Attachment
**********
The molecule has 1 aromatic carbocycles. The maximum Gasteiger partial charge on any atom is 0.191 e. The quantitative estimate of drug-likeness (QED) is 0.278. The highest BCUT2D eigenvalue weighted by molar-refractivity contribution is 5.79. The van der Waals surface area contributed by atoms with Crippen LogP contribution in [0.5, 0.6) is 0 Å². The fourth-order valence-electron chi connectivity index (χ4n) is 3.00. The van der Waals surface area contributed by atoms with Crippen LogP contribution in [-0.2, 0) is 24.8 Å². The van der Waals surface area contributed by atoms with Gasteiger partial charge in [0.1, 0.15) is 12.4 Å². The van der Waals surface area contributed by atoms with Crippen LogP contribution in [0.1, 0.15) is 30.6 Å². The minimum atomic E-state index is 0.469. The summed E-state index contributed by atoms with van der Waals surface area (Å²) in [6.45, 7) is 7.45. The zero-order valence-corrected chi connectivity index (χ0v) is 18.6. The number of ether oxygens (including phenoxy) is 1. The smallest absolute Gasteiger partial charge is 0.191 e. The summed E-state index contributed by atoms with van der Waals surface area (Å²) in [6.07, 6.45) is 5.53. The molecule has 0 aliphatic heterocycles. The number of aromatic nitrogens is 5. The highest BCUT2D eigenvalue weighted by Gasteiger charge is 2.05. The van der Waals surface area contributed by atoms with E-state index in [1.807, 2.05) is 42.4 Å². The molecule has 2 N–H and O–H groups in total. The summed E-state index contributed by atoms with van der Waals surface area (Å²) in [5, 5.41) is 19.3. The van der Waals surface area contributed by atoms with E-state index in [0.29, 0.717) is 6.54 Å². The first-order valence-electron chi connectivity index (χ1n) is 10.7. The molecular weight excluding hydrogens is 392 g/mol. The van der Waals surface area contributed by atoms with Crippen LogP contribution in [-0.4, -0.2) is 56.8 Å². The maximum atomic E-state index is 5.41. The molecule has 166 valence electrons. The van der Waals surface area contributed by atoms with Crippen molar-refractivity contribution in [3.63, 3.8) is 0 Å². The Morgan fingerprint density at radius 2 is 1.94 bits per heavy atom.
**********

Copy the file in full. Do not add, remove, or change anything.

The molecule has 1 aromatic carbocycles. The maximum Gasteiger partial charge on any atom is 0.191 e. The quantitative estimate of drug-likeness (QED) is 0.278. The highest BCUT2D eigenvalue weighted by molar-refractivity contribution is 5.79. The van der Waals surface area contributed by atoms with Crippen LogP contribution in [0.5, 0.6) is 0 Å². The fourth-order valence-electron chi connectivity index (χ4n) is 3.00. The van der Waals surface area contributed by atoms with Crippen LogP contribution in [-0.2, 0) is 24.8 Å². The van der Waals surface area contributed by atoms with Gasteiger partial charge in [0.1, 0.15) is 12.4 Å². The van der Waals surface area contributed by atoms with Crippen LogP contribution in [0.1, 0.15) is 30.6 Å². The minimum atomic E-state index is 0.469. The summed E-state index contributed by atoms with van der Waals surface area (Å²) in [6.45, 7) is 7.45. The zero-order valence-corrected chi connectivity index (χ0v) is 18.6. The number of ether oxygens (including phenoxy) is 1. The smallest absolute Gasteiger partial charge is 0.191 e. The summed E-state index contributed by atoms with van der Waals surface area (Å²) in [6.07, 6.45) is 5.53. The molecule has 0 aliphatic heterocycles. The number of aromatic nitrogens is 5. The highest BCUT2D eigenvalue weighted by Gasteiger charge is 2.05. The van der Waals surface area contributed by atoms with E-state index in [1.807, 2.05) is 42.4 Å². The molecule has 2 N–H and O–H groups in total. The summed E-state index contributed by atoms with van der Waals surface area (Å²) in [5, 5.41) is 19.3. The van der Waals surface area contributed by atoms with E-state index in [0.29, 0.717) is 6.54 Å². The first-order valence-electron chi connectivity index (χ1n) is 10.7. The molecular weight excluding hydrogens is 392 g/mol. The van der Waals surface area contributed by atoms with Crippen LogP contribution in [-0.4, -0.2) is 56.8 Å². The maximum atomic E-state index is 5.41. The molecule has 166 valence electrons. The van der Waals surface area contributed by atoms with Crippen molar-refractivity contribution in [3.63, 3.8) is 0 Å². The Morgan fingerprint density at radius 2 is 1.94 bits per heavy atom.